The down-regulation of the human MYC gene by the nuclear hormone 1alpha,25-dihydroxyvitamin D3 is associated with cycling of corepressors and histone deacetylases.

Toropainen S, Väisänen S, Heikkinen S, Carlberg C

MYC is a pleiotropic transcription factor that coordinates the expression of diverse programs that are together necessary for the growth and expansion of somatic cells. The nuclear hormone 1alpha,25-dihydroxyvitamin D(3) down-regulates MYC expression, but the exact mechanism is still elusive. We found in RWPE-1 normal human prostate cells that 1alpha,25-dihydroxyvitamin D(3) down-regulates MYC mRNA with a periodicity of 30-90 min. In silico screening of the MYC gene locus identified six putative binding sites [vitamin D response elements (VDREs)] for the vitamin D receptor (VDR). Two of these VDREs efficiently bound VDR-retinoid X receptor heterodimers in vitro, and their genomic regions associated with VDR in RWPE-1 cells. Gene-specific small inhibitory RNA silencing indicated that basal MYC mRNA expression, as well as its down-regulation, depended on the exchange factor TBL1X (transducer beta-like 1, X-linked), the corepressor silencing mediator for retinoid and thyroid hormone receptor, and histone deacetylases (HDACs) 2, 6, and 11. Assaying the association of these five proteins with the VDRE-containing genomic regions of the MYC gene locus showed characteristic ligand-dependent profiles of TBL1X, silencing mediator for retinoid and thyroid hormone receptor, HDAC6, and HDAC11, in particular on an evolutionarily conserved VDRE. In conclusion, our data suggest that dynamically composed protein complexes that dock via VDR to the two VDREs may explain the repression of the MYC gene.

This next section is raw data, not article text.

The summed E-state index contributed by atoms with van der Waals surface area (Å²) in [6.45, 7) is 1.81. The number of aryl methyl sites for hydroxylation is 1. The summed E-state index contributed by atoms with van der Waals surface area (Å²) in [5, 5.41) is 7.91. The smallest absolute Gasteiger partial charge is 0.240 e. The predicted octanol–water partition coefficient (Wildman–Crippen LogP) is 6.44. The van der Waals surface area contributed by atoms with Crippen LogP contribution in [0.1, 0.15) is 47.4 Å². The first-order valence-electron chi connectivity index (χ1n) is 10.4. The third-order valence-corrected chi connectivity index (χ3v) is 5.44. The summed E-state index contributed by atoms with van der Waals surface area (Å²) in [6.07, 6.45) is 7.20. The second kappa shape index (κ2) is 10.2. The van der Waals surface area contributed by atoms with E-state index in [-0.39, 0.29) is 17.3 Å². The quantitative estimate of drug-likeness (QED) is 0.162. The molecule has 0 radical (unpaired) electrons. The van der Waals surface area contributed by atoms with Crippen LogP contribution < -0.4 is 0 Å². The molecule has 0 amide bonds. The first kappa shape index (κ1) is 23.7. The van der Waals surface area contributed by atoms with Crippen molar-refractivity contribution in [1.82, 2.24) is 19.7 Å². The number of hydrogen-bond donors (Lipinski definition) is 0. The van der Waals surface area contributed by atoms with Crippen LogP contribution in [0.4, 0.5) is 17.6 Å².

Chromatin Shearing

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July, 2010



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